They find, not surprisingly, that most of us are not living in the moment: "People seem to be mind wandering a lot... 47% of the time people are thinking about something other than what they are doing."

What are you thinking about now?

The research suggests a strong negative relationship between "mind wandering" and happiness. People are unhappiest when their minds are wandering. In fact, data suggest mind wandering is a cause of unhappiness.

The activity with the lowest rate of self-reported mind wandering is when having sex (10%), followed by exercising.

Participate in the study -- as reported this week in Science magazine and covered by NPR's Science Friday, the NY Times, and ScienceNews among other outlets -- and track your happiness.

How happy are you in this moment?

Thursday, November 11, 2010

More Guilty Pleasures

I had a store credit over at Red Hill Books and decided to treat myself to the Fall 2010 issue of Tricycle magazine. Seen it? Apparently there's a fresher, Winter 2010 issue out on the shelves now, but I'm still making my way through this one.

Articles to check out are Anne Cushman's Yoga of Creativity (more from me on this soon) and Nancy Baker's piece on the 5th Zen Precept: the Non-use of Intoxicants.

After my previous post about "guilty pleasures," picking up an article on the 5th precept made me think again about the ravioli and the computer. What was I doing or avoiding, while eating and internet searching?

What are some of the discomforts we move away from and try to avoid with intoxicants? Being wrong, the fear of being wrong, negative emotions, being alone, being without reference points, being unsure, being afraid, being without approval or mirroring, being bored or restless, being overwhelmed. (Nancy Baker)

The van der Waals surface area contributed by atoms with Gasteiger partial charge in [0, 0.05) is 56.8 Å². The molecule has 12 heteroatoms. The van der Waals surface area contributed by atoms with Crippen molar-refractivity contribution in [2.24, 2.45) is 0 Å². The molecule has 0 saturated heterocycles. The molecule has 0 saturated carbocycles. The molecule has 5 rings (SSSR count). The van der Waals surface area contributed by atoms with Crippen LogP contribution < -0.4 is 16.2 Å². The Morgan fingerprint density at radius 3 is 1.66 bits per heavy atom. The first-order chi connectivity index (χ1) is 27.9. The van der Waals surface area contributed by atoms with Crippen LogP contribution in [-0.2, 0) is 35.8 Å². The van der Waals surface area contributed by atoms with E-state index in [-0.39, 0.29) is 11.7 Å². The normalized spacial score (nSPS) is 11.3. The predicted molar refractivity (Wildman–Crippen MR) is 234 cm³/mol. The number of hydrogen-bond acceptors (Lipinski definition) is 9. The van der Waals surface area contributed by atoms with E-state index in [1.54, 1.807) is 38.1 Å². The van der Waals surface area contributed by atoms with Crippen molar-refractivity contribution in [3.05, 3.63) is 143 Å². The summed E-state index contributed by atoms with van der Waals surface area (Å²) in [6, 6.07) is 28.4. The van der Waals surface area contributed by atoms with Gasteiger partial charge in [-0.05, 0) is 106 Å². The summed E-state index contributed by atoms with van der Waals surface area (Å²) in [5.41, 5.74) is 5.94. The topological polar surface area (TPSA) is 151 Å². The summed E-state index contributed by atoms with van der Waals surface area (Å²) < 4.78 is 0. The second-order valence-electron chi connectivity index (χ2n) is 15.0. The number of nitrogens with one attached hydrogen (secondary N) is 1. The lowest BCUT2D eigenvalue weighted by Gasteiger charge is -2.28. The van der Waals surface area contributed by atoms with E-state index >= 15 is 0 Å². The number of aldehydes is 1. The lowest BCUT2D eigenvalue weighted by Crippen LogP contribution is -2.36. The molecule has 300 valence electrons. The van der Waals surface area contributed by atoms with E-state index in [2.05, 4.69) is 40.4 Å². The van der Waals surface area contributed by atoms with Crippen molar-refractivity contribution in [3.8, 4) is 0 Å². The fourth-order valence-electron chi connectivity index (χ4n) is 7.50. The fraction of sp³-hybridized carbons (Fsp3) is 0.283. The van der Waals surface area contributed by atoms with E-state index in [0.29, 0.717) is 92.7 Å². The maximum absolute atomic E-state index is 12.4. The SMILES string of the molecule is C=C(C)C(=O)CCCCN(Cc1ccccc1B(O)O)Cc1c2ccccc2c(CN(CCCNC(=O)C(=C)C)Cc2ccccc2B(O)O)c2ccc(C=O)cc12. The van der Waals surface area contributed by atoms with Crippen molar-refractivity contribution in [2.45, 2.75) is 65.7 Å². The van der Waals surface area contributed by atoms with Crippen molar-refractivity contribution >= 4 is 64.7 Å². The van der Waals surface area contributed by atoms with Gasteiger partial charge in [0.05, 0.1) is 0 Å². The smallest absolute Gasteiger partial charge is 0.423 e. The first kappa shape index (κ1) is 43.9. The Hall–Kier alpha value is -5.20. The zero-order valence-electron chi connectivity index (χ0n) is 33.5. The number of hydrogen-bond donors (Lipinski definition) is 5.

The 5th precept. I tend to interpret it for myself as a vow to be kind to my body and spirit, by being aware of the effect of what I ingest.

Nancy Baker stretched my thinking about intoxicants -- not just the obvious but also the subtle, everyday, emotional and social states of intoxication and the breadth of what we consume and create. Including such things as "intoxication with how we can be 'better' than we are" -- now there's a tricky hitch on the spiritual path.

Monday, November 8, 2010

Mindfulness of Guilty Pleasures

I make a bowl of pumpkin ravioli for dinner, and... eat in front of the computer while searching for dharma talks on mindful eating. Really. I notice exactly what I'm doing as it's happening, and I laugh. But does that pause remind me to turn off the computer and focus on the meal I've prepared?

What is it that happens inside when we see ourselves behaving badly? That concept of a "guilty pleasure" -- often applied to eating, in particular -- implies awareness of a misstep, without change. It's often layered with self-judgment that further clouds what's really happening.

Mindfulness of mindlessness: There's a pause, but not necessarily a course correction. I know what I'm doing, as I'm doing it, and... I don't change what I'm doing.

If the stakes are low, these moments can bring humor into mindfulness practice. With humor, there's a chance to soften towards ourselves too. When we see our frenetic or rebellious or slothful behavior, and we watch in slow motion as we fall once again into well-worn potholes of habit.